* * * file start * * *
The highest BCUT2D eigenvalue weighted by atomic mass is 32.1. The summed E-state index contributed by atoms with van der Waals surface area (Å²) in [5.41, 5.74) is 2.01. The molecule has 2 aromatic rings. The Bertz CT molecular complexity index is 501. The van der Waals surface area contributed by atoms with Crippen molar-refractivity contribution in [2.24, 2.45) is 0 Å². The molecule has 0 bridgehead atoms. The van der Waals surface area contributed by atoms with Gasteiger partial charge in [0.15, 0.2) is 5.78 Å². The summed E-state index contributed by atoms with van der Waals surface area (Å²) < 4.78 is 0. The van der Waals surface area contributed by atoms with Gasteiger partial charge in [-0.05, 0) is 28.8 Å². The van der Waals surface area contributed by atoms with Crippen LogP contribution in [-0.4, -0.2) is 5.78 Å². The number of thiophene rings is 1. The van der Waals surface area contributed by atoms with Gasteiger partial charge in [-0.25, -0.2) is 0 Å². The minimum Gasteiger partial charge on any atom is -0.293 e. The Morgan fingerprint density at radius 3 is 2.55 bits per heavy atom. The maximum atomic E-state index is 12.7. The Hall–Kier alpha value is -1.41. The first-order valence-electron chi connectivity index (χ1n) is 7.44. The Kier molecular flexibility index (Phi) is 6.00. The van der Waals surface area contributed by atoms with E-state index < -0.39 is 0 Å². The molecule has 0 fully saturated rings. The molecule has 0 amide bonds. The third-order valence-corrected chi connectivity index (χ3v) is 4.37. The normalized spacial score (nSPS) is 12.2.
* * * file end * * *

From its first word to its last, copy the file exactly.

The highest BCUT2D eigenvalue weighted by atomic mass is 32.1. The summed E-state index contributed by atoms with van der Waals surface area (Å²) in [5.41, 5.74) is 2.01. The molecule has 2 aromatic rings. The Bertz CT molecular complexity index is 501. The van der Waals surface area contributed by atoms with Crippen molar-refractivity contribution in [2.24, 2.45) is 0 Å². The molecule has 0 bridgehead atoms. The van der Waals surface area contributed by atoms with Gasteiger partial charge in [0.15, 0.2) is 5.78 Å². The summed E-state index contributed by atoms with van der Waals surface area (Å²) < 4.78 is 0. The van der Waals surface area contributed by atoms with Gasteiger partial charge in [-0.05, 0) is 28.8 Å². The van der Waals surface area contributed by atoms with Crippen LogP contribution in [-0.4, -0.2) is 5.78 Å². The number of thiophene rings is 1. The van der Waals surface area contributed by atoms with Gasteiger partial charge in [-0.25, -0.2) is 0 Å². The minimum Gasteiger partial charge on any atom is -0.293 e. The Morgan fingerprint density at radius 3 is 2.55 bits per heavy atom. The maximum atomic E-state index is 12.7. The Hall–Kier alpha value is -1.41. The first-order valence-electron chi connectivity index (χ1n) is 7.44. The Kier molecular flexibility index (Phi) is 6.00. The van der Waals surface area contributed by atoms with E-state index < -0.39 is 0 Å². The molecule has 0 fully saturated rings. The molecule has 0 amide bonds. The third-order valence-corrected chi connectivity index (χ3v) is 4.37. The normalized spacial score (nSPS) is 12.2.